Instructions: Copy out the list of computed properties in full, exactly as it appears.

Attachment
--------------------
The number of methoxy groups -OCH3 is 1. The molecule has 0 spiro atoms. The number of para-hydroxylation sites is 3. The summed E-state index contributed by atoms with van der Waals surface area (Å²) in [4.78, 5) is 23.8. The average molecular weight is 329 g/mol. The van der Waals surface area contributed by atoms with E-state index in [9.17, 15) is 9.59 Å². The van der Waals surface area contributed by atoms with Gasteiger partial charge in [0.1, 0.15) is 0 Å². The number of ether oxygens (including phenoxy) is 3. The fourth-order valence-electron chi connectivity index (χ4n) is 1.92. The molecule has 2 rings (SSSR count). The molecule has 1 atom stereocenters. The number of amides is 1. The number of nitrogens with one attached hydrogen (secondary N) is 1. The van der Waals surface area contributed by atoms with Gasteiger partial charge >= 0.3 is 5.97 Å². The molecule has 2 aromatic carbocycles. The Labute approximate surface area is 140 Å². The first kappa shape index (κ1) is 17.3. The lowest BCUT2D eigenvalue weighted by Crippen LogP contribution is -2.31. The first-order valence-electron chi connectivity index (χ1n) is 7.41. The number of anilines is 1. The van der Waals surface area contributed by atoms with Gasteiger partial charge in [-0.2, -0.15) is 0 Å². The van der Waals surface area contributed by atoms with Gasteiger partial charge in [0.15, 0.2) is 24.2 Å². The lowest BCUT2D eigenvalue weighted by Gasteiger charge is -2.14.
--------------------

The number of methoxy groups -OCH3 is 1. The molecule has 0 spiro atoms. The number of para-hydroxylation sites is 3. The summed E-state index contributed by atoms with van der Waals surface area (Å²) in [4.78, 5) is 23.8. The average molecular weight is 329 g/mol. The van der Waals surface area contributed by atoms with E-state index in [9.17, 15) is 9.59 Å². The van der Waals surface area contributed by atoms with Gasteiger partial charge in [0.1, 0.15) is 0 Å². The number of ether oxygens (including phenoxy) is 3. The fourth-order valence-electron chi connectivity index (χ4n) is 1.92. The molecule has 2 rings (SSSR count). The molecule has 1 atom stereocenters. The number of amides is 1. The number of nitrogens with one attached hydrogen (secondary N) is 1. The van der Waals surface area contributed by atoms with Gasteiger partial charge >= 0.3 is 5.97 Å². The molecule has 2 aromatic carbocycles. The Labute approximate surface area is 140 Å². The first kappa shape index (κ1) is 17.3. The lowest BCUT2D eigenvalue weighted by Crippen LogP contribution is -2.31. The first-order valence-electron chi connectivity index (χ1n) is 7.41. The number of anilines is 1. The van der Waals surface area contributed by atoms with Gasteiger partial charge in [-0.2, -0.15) is 0 Å². The van der Waals surface area contributed by atoms with Gasteiger partial charge in [0.15, 0.2) is 24.2 Å². The lowest BCUT2D eigenvalue weighted by Gasteiger charge is -2.14.